Friday, September 27, 2013


Beautiful scenery outside the Hmong village of Phantao
With a new day, I’m on my way outside town. I’m looking to explore the province away from the Vang Vieng tourist trap, and I’m glad that I did. The landscape before me is the most picturesque scenery I’ve seen yet in Laos. The path I’m hiking on is sandwiched between lush green rice paddies, terraced one after the other. Steep karst mountains rise beyond, until their peaks are covered with fluffy clouds. High on the steep green hills, patches of bare rock peek out through blankets of tree cover. 

I’m on my way to a village called Phanthao, home to one of the country’s many minority ethnic groups. This particular village is inhabited by a hill tribe group that suffered greatly in Laos over the past 50 years. They call themselves, 'Hmong'. 

Back in 1961 when the war in Laos was heating up, the Pathet Lao and their North Vietnamese allies were growing in strength. To counter this threat, the Royal Laotian Government and their US supporters needed more soldiers in the north. The Laotian Army wasn’t a dependable fighting force, and bringing in American GI’s wasn’t an option. So the CIA found an excellent ally in the highland Hmong. Sometimes referred to as 'Meo', the Hmong were originally from China. Fleeing conflict there, they migrated to the highlands of Southeast Asia in the 19th century. Traditionally animists, there are Hmong minority communities in Laos, Thailand, Myanmar and Northern Vietnam. 

Bomb craters in the north of Laos (Museum photo)
Known as brave fighters, the Hmong fought French colonials for a few years in the early 20th century. Some later joined the French to take on the Viet Minh. After the French departed and the communists continued encroaching on their land, they were willingly recruited by the CIA. In what became known as the ‘Secret War’, the Hmong became America’s best fighting force during the long war in Laos. Usually fighting against the heavily armed North Vietnamese Army, the Hmong’s tactics were familiar. They used the same guerrilla warfare tactics against the Vietnamese, that the Vietnamese used against the US in Vietnam. Suffering heavy losses, the Hmong were gradually forced out of their homelands. In the decade from 1960 – 1970, an estimated 20% of all Hmong in Laos died due to the war and its effects.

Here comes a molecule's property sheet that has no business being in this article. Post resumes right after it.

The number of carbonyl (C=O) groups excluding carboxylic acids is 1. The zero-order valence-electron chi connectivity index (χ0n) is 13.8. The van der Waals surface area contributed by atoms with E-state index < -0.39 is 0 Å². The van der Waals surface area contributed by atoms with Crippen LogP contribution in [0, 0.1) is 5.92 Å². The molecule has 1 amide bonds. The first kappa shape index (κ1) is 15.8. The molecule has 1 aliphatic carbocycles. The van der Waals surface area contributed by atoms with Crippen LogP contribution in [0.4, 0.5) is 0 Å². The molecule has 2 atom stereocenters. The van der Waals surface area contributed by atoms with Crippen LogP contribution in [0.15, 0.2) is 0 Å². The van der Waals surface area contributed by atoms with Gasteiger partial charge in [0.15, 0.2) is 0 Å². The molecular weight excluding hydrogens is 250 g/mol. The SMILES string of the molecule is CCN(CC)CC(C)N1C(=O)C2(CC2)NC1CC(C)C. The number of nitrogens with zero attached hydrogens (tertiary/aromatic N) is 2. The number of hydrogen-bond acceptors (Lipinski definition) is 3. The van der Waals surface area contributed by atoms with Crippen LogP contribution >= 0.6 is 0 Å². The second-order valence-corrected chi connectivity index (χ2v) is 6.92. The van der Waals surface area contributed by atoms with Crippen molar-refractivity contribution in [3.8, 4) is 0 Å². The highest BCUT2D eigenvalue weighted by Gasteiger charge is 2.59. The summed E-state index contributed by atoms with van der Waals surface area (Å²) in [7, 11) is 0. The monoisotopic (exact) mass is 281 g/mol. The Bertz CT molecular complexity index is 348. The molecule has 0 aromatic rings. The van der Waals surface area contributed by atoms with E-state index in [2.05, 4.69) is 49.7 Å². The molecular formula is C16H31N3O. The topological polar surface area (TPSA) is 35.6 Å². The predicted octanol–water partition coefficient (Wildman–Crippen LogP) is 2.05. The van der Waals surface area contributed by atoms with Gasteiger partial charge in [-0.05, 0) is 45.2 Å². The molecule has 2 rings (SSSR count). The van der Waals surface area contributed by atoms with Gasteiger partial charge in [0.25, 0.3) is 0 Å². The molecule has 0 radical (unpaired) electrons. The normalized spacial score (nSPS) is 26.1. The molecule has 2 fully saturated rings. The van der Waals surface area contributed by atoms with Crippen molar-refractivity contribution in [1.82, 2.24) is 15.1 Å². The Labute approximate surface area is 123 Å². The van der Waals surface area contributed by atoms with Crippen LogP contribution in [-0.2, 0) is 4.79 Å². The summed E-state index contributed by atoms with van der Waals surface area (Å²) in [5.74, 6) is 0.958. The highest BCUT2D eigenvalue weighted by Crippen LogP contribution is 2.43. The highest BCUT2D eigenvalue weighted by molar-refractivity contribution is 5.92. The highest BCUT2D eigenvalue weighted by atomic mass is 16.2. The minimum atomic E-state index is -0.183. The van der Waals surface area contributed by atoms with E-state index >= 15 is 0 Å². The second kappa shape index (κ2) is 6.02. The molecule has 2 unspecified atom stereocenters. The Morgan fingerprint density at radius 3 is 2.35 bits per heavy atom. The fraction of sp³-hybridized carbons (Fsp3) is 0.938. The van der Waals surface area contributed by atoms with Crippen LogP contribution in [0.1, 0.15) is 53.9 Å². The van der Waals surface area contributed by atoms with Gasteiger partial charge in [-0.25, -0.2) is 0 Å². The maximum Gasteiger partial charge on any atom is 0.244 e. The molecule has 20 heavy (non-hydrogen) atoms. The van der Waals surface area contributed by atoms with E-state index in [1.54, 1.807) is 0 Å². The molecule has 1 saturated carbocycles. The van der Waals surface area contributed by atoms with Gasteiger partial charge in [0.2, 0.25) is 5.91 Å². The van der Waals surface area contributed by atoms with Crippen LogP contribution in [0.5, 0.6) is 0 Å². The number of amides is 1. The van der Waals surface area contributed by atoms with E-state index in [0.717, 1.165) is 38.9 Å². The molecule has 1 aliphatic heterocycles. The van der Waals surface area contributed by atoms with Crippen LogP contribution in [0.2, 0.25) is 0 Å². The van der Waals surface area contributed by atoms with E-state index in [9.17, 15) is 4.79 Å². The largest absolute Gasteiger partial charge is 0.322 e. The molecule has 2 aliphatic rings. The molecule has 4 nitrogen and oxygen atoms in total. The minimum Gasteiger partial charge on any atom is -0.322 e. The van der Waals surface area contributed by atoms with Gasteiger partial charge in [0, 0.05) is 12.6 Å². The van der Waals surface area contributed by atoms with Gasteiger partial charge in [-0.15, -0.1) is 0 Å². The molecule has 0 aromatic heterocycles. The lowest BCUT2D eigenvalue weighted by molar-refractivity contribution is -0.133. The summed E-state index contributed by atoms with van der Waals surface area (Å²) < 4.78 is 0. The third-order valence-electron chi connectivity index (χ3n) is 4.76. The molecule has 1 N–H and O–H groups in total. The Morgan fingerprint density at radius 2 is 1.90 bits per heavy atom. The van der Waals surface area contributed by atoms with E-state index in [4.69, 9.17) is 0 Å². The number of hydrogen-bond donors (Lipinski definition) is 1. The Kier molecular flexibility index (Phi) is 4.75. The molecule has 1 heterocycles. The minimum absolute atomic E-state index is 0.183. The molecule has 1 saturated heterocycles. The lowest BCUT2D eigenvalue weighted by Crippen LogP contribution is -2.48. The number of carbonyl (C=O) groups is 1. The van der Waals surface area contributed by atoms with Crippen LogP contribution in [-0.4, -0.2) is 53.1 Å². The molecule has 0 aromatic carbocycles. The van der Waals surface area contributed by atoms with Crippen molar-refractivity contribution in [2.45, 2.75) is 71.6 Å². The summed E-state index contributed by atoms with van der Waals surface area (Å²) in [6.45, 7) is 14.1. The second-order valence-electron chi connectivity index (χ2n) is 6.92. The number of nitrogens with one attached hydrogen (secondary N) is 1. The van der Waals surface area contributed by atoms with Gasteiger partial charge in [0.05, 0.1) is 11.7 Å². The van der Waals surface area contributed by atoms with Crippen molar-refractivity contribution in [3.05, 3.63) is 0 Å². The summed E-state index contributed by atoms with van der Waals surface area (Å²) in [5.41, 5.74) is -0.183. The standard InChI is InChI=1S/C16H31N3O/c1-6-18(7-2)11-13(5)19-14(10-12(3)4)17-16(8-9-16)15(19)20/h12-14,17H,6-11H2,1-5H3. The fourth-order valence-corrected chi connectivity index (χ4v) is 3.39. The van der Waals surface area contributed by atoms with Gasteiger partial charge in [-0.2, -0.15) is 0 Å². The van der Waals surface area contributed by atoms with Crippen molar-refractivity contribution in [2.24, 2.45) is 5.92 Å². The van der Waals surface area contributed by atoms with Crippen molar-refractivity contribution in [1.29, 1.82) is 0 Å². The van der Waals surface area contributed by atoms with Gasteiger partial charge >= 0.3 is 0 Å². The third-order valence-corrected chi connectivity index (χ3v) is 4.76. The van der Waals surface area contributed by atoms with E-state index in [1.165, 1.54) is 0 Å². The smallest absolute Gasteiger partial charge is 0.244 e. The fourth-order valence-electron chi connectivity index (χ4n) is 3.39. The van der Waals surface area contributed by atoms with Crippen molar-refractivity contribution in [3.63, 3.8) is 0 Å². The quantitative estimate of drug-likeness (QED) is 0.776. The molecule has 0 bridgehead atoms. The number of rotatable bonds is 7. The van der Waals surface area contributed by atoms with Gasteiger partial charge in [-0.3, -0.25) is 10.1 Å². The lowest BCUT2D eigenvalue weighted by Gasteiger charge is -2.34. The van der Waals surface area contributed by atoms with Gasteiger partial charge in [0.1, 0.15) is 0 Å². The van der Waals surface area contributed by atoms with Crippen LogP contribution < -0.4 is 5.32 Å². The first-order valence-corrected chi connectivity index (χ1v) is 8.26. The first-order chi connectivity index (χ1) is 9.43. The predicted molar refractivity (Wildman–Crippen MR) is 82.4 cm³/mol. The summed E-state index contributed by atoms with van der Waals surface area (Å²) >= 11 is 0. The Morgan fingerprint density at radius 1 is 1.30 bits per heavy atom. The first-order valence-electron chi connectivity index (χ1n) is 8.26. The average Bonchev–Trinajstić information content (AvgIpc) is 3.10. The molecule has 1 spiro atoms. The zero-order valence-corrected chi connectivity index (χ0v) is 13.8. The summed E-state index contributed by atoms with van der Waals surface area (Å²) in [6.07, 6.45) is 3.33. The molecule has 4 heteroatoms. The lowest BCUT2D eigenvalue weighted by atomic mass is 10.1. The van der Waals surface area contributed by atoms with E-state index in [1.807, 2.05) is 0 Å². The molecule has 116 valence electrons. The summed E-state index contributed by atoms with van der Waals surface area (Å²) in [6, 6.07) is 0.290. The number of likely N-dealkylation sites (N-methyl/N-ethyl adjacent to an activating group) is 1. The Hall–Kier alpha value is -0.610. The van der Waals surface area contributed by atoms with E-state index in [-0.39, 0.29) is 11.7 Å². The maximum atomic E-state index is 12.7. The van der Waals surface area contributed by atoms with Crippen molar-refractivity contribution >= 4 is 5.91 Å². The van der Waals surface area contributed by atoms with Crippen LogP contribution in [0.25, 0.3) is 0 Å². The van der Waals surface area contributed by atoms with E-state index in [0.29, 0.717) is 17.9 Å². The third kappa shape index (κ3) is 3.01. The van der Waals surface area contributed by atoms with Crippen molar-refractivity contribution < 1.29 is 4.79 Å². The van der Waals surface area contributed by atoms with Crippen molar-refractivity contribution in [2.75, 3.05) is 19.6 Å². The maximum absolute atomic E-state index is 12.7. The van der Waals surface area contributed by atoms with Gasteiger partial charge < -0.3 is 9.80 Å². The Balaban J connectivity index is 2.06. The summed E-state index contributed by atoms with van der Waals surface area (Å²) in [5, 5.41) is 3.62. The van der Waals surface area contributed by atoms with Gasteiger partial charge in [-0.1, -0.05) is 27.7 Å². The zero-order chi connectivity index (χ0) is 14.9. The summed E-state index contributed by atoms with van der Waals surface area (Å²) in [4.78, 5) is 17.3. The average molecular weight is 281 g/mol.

The 1973 Paris peace accords to end the Vietnam War, were supposed to include Laos but it wasn’t to be. The NVA were supposed to withdraw from Laos, but they never left, so the war went on. When the CIA left, the Hmong lost their main supporters, and the communists set out to destroy the Hmong resistance. Fighting escalated in 1975 as Hmong villages were attacked, and thousands of civilians were killed. Homes, crops and livestock were destroyed. Thousands of survivors fled to Thailand. Those that remained hid in remote jungle highlands, where fighting continued. America’s war in Southeast Asia was over, but it was only worsening for the Hmong. 

Hiding in the mountains, the Hmong resistance fought Pathet Lao and Vietnamese troops off and on for years. Tactics were often brutal. Hmong refugees arriving in Thailand somberly told of massacres, including attacks on unarmed women and children. Hmong villages were being hit not only with artillery, but also napalm. Some witnesses even reported that the communists were using chemical weapons, known as ‘Yellow Rain’. Reports of atrocities were difficult to verify, since all the fighting took place behind the bamboo curtain in remote mountains. Some Hmong advocates called it genocide. 

Approaching village of Phantao